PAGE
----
Microteaching is so called since it is analogous to putting the teacher under a microscope so to say while he is teaching so that all faults in teaching methodology are brought into perspective for the observers to give a constructive feedback. It eliminates some of the complexities of learning to teach in the classroom situation such as the pressure of length of the lecture, the scope and content of the matter to be conveyed, the need to teach for a relatively long duration of time (usually an hour) and the need to face large numbers of students, some of whom are hostile temperamentally.

Microteaching also provides skilled supervision with an opportunity to get a constructive feedback. To go back to the analogy of the swimmer, while classroom teaching is like learning to swim at the deeper end of the pool, microteaching is an opportunity to practice at the shallower and less risky side.

Microteaching makes the teacher education program, more purposeful, goal oriented and helps to decide common objectives for the program. It provides individualized training with more realistic evidence to students. Which enables them to develop competency in using specific teaching skills in view of their unique needs.

It provides a democratic type of behaviour among faculty members and student-teachers.

It provides a facility of supervision which is not critical on the threatening type but is of a helpful and suggestive type, which equip them for the transition to school teaching. It is a system of controlled practice that makes it possible to concentrate on specific teaching behaviour and to practice teaching under controlled conditions.

This way Microteaching is a teacher education technique which allows teachers to apply clearly defined teaching skills to carefully prepared lessons in planned series to five to ten minutes encounters with a small group of real students, often with an opportunity to observe the result on videotape.

Assumptions Of Micro Teaching

  • Microteaching can reduce the complexities of education.  It simplifies the study of interaction between  the teacher and the students

  • It can develop teaching skills. It provides an opportunity for integration of theory and practice. Specific skills can  be developed

  • It is completely an individualized training programme. It is a successful technique for individual training. It facilitates continuity in the training of the teachers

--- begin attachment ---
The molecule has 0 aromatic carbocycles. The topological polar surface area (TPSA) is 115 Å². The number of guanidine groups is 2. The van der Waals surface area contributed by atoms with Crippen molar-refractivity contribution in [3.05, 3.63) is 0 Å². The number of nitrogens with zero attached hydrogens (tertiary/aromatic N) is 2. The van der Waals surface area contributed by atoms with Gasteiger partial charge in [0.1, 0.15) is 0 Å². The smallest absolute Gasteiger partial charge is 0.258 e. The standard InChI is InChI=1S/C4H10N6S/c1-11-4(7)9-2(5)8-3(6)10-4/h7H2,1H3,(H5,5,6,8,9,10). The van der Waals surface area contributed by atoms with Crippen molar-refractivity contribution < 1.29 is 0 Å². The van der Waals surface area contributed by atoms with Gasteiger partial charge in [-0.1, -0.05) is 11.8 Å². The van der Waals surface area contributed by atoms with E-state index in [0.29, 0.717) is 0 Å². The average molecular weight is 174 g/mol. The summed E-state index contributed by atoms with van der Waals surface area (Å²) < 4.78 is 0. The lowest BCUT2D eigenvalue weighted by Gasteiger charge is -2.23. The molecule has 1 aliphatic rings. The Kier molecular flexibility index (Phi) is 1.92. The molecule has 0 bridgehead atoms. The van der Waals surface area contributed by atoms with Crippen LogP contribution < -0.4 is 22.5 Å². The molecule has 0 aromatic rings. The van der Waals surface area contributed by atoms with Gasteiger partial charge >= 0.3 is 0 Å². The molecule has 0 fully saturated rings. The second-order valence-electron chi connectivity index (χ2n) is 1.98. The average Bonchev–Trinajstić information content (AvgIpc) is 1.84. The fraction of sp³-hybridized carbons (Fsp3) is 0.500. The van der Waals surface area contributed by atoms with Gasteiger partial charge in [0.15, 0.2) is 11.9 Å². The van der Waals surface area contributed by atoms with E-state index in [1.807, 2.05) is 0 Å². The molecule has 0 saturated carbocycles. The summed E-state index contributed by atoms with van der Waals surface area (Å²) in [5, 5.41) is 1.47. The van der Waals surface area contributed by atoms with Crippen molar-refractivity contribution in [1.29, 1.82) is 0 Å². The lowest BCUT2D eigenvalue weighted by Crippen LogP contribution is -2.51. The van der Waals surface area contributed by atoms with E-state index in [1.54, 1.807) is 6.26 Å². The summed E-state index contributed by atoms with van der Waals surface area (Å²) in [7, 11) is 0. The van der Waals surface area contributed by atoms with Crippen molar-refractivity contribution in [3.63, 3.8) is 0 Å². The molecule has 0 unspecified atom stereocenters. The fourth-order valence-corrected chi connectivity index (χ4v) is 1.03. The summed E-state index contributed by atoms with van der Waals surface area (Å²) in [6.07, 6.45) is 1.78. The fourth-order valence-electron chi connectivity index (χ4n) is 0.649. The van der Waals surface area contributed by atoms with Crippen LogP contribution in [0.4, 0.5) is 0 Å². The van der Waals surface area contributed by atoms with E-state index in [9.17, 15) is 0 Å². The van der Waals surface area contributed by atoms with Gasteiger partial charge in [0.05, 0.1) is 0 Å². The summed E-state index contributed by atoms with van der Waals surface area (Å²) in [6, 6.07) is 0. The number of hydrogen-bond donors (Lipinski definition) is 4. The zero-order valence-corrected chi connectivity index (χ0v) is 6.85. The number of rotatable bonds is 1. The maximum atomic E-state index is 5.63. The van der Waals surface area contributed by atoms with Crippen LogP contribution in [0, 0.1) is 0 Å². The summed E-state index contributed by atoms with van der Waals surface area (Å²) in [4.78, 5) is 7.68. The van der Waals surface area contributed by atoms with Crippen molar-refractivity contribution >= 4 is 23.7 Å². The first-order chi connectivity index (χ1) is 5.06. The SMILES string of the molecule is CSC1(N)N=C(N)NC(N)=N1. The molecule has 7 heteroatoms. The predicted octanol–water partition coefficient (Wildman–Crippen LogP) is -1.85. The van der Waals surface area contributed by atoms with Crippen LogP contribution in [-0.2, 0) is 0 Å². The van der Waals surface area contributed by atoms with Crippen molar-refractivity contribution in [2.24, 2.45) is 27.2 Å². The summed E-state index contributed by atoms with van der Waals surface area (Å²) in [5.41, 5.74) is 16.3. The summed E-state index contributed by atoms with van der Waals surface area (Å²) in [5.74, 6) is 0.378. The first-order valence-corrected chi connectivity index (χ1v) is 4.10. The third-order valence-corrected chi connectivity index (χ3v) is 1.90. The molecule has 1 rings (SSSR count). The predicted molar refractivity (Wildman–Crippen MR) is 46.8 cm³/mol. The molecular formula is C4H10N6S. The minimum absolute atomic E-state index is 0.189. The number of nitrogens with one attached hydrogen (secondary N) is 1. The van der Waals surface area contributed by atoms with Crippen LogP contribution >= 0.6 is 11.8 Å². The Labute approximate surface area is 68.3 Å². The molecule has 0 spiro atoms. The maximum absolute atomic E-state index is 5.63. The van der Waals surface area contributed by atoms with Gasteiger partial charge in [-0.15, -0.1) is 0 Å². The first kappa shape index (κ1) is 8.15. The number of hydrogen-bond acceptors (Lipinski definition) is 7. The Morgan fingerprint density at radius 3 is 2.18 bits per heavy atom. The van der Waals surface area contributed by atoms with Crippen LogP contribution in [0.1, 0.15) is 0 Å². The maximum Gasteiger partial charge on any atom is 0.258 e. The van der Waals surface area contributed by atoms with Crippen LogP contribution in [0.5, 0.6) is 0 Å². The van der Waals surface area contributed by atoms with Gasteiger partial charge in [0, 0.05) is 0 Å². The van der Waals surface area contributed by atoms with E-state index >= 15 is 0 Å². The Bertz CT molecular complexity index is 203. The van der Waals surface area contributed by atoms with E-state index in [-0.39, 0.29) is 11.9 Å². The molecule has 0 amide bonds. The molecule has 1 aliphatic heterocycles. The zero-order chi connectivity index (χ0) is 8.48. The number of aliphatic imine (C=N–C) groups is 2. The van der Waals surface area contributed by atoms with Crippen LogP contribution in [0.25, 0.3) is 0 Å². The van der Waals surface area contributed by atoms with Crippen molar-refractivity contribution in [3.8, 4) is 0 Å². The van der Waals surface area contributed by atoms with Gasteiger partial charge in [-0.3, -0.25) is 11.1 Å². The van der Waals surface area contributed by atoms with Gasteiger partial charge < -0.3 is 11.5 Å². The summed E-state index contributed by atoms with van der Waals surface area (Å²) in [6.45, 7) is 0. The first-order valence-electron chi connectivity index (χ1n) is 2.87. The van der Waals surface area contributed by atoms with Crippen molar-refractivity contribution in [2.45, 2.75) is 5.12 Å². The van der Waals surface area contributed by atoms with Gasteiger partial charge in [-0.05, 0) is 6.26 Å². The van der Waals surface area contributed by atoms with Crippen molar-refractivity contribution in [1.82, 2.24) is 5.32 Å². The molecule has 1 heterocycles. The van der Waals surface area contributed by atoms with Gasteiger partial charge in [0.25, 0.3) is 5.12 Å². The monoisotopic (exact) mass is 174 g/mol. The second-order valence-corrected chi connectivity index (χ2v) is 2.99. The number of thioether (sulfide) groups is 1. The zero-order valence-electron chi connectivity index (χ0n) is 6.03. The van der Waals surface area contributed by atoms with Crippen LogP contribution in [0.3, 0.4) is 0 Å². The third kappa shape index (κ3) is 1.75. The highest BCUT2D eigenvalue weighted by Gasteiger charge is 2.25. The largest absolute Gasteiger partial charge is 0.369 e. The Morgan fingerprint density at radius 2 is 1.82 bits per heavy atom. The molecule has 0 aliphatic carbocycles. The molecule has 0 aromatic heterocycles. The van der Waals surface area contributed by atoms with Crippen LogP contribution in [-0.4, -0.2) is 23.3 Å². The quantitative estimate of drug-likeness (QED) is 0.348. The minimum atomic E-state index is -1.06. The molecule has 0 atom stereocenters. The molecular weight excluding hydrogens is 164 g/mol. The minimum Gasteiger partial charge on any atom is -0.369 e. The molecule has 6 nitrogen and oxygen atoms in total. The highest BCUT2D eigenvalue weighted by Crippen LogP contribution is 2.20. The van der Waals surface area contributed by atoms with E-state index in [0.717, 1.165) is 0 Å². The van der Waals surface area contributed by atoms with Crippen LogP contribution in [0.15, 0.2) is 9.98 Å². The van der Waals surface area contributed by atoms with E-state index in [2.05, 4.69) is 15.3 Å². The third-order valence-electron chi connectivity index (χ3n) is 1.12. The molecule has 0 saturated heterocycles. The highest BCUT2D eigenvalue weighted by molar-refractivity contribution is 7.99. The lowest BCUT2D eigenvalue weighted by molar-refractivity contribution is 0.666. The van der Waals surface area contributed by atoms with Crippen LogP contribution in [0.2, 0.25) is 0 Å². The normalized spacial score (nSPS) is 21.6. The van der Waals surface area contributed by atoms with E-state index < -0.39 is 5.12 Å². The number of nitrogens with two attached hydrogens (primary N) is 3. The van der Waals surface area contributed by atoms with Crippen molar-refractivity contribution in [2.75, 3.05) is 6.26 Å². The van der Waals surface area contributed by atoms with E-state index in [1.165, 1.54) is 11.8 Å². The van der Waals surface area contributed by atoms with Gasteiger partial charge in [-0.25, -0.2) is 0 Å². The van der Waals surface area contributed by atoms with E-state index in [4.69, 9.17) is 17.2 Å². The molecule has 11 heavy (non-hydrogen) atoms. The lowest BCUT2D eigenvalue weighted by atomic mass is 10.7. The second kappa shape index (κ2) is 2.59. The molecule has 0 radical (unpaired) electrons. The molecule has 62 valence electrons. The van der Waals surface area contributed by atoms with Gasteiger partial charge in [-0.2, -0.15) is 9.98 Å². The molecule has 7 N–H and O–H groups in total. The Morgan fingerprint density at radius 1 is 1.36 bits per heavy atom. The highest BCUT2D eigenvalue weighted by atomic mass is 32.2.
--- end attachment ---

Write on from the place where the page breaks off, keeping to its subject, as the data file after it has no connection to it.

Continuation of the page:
• It is a real teaching. Micro-teaching technique is useful for both pre-service and in-service teachers

  • It can control the practice by feedback. Self-evaluation is possible with tape recorder or videotape

  • Feedback can be provided by various means, such as criticism by a teacher, preparing video film of the lesson, etc. There is provision for immediate and effective feedback

  • Its objectives can be written more clearly and specifically

  •  Its use helps in the research work related to classroom teaching

Precautions in micro-teaching application

  • Clarity of objectives is a must.

  • Micro-lesson plan should be prepared for one skill only at a time.

  • Delivering model lessons is essential.

  • Before teaching the student-teacher must prepare his micro-lesson plan.

  • Substantial suggestions should also accompany criticism in order to improve the teaching skill of the student-teachers.

References

  • ALLEN, D.W. et.al. Micro-teaching – A Description. Stanford University Press, 1969.
  • ALLEN, D.W, RYAN, K.A. Micro-teaching Reading Mass.: Addison _Wesley, 1969.
  • GREWAL, J.S., R. P. SINGH. “A Comparative Study of the Effects of Standard MT With Varied Set of Skills Upon General Teaching Competence and Attitudes of Pre-service Secondary School Teachers.” In R.C. DAS, et.al. Differential Effectiveness of MT Components, New Delhi, NCERT, 1979.
  • PASSI, B.K., Becoming Better Teachers. Baroda: Centre for Advanced Study in Education, M. S. University of Baroda, 1976.
  • Teaching Profession In Nigeria